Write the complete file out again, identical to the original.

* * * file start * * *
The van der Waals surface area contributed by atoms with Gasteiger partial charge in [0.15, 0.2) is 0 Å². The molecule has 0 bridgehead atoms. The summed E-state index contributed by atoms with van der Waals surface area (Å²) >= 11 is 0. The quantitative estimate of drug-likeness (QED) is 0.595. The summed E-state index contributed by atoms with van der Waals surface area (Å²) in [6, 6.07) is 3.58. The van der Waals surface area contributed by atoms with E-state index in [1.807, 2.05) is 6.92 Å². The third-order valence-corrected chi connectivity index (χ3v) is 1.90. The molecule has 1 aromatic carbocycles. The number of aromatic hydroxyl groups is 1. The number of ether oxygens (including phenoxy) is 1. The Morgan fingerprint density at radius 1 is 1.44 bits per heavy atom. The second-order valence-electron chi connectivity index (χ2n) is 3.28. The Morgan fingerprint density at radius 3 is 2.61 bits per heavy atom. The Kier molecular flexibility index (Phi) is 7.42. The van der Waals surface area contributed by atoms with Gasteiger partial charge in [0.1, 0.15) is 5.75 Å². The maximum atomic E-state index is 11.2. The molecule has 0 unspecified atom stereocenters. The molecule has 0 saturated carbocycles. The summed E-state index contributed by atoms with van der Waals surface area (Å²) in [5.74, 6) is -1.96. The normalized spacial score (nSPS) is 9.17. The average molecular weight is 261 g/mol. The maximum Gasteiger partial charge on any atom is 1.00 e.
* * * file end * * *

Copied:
The van der Waals surface area contributed by atoms with Gasteiger partial charge in [0.15, 0.2) is 0 Å². The molecule has 0 bridgehead atoms. The summed E-state index contributed by atoms with van der Waals surface area (Å²) >= 11 is 0. The quantitative estimate of drug-likeness (QED) is 0.595. The summed E-state index contributed by atoms with van der Waals surface area (Å²) in [6, 6.07) is 3.58. The van der Waals surface area contributed by atoms with E-state index in [1.807, 2.05) is 6.92 Å². The third-order valence-corrected chi connectivity index (χ3v) is 1.90. The molecule has 1 aromatic carbocycles. The number of aromatic hydroxyl groups is 1. The number of ether oxygens (including phenoxy) is 1. The Morgan fingerprint density at radius 1 is 1.44 bits per heavy atom. The second-order valence-electron chi connectivity index (χ2n) is 3.28. The Morgan fingerprint density at radius 3 is 2.61 bits per heavy atom. The Kier molecular flexibility index (Phi) is 7.42. The van der Waals surface area contributed by atoms with Gasteiger partial charge in [0.1, 0.15) is 5.75 Å². The maximum atomic E-state index is 11.2. The molecule has 0 unspecified atom stereocenters. The molecule has 0 saturated carbocycles. The summed E-state index contributed by atoms with van der Waals surface area (Å²) in [5.74, 6) is -1.96. The normalized spacial score (nSPS) is 9.17. The average molecular weight is 261 g/mol. The maximum Gasteiger partial charge on any atom is 1.00 e.